Our building has ten guest rooms, and no sign of an office, housekeeping, or parking. A shadow on the right hand wall hints at another building close by, undoubted housing the first 18 rooms and these other functions. The pool would be invitingly visible to arriving guests through the gap between the buildings. The parking is probably behind our building to the right, butted up to the back wall of the guest rooms. Undoubtedly there are more rooms behind us, and the road by which the guests arrive. Unlikely they arrive by boat.

The pool has a significant tall coping with a steep slope and a distinctive step up from the deck, and the deck is at least one step (maybe two) higher than the walk beyond (compare the folding chairs). Also the doors to the guest rooms are quite high above the sidewalk (would not pass today's wheelchair access codes).

These details mean to me that the waterway seen beyond is subject to frequent overflow/flooding (possibly even tidal). Wanting to keep the rooms dry is common sense, but also keeping the pool from being contaminated from high water. It's common practice to slope the pool coping away from the pool vessel, to keep rainfall and incidental water (possibly contaminated with bird droppings, cocktail spills etc) from flowing into the treated pool water. Usually this slope is so understated it is barely visible. This is an extreme example of that practice, implying severe conditions occur relatively often.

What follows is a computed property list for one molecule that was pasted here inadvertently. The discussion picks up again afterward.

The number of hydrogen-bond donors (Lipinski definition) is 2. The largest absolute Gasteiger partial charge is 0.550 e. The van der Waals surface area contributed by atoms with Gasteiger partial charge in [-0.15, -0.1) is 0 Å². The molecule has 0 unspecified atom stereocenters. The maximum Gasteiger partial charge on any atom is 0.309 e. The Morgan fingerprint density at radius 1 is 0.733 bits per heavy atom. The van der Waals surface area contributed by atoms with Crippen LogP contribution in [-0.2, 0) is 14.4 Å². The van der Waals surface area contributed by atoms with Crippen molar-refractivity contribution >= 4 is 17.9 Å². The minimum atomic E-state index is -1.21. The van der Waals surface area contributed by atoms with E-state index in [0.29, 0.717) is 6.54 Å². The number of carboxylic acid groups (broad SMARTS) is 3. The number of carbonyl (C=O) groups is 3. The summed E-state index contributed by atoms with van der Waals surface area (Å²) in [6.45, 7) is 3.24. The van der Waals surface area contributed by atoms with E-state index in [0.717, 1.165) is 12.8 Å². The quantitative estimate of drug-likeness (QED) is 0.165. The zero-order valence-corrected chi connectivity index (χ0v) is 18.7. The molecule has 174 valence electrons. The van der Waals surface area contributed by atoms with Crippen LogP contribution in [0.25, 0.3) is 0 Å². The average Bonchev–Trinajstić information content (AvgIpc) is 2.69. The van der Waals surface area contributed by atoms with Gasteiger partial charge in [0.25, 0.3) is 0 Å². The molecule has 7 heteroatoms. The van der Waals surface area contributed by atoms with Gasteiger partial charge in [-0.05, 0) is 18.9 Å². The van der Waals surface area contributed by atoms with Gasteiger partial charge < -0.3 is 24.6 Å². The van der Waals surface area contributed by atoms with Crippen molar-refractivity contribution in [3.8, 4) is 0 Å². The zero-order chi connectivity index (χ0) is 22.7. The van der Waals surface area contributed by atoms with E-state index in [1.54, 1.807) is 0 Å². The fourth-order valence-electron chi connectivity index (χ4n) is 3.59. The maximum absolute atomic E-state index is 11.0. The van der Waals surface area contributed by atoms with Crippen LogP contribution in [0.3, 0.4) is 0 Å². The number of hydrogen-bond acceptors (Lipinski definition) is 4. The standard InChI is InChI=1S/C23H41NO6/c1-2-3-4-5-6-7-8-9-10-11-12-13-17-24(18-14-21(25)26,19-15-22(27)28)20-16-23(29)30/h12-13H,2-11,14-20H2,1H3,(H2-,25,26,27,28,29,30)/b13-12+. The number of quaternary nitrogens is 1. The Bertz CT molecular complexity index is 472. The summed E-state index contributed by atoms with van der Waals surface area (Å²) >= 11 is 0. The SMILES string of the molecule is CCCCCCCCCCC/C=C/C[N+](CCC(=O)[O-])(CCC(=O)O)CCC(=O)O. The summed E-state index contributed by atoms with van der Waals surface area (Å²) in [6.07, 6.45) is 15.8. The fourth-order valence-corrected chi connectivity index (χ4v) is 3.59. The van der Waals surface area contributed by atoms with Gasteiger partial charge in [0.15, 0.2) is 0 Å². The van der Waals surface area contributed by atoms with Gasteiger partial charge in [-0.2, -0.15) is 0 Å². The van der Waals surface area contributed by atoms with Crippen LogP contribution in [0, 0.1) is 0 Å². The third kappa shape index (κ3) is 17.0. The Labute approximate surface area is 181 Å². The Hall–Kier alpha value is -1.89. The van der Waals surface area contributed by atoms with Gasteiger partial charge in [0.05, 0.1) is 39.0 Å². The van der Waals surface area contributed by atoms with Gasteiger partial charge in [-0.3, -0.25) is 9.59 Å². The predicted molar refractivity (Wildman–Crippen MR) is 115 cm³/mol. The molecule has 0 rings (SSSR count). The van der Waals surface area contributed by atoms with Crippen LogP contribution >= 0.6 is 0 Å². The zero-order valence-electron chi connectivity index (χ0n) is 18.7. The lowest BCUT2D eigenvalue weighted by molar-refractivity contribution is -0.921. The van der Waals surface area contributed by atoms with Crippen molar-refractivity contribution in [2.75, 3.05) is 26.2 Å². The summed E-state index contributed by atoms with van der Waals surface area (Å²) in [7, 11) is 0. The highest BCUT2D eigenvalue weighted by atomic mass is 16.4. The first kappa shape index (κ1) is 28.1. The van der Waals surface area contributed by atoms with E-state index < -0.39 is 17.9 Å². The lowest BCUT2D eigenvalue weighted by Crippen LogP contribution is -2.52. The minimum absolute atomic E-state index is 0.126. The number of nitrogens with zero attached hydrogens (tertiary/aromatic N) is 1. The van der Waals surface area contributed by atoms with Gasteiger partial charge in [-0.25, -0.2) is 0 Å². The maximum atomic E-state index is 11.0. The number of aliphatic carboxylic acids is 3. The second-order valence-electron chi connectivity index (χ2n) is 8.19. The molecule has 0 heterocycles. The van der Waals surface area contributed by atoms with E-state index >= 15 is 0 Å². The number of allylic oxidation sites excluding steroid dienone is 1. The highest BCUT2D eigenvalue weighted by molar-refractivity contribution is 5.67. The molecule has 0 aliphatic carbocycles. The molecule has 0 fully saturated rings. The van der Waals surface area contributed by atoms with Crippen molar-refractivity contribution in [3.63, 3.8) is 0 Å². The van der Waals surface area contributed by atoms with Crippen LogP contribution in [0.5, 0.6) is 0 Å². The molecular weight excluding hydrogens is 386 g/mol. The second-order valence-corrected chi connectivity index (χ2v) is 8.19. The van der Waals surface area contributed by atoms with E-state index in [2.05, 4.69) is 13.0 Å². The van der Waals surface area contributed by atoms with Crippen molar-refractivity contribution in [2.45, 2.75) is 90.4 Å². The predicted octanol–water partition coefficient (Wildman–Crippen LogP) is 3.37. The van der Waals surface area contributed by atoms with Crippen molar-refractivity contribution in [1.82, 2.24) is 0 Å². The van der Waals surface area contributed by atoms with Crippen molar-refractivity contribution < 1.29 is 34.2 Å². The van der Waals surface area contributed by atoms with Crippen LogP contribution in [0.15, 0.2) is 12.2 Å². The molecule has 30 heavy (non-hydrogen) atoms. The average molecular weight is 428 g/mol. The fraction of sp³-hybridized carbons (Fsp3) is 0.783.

The pool water level is a good distance below the coping, but about right compared to the inner gutter. I'm not sure if this is intended to allow room for the pool to fill in a sudden rain shower without overflowing, or if it's just a result of the high coping.

To me, all of this is consistent with a Florida location, but I could certainly be wrong.

We had several folding chairs of this type with the plastic strapping, even in gold and avocado. Many happy hours camping in the Sierras sitting in them around the campfire.

Thank you for posting these puzzling photos, Major. A good workout for the mind and observational powers.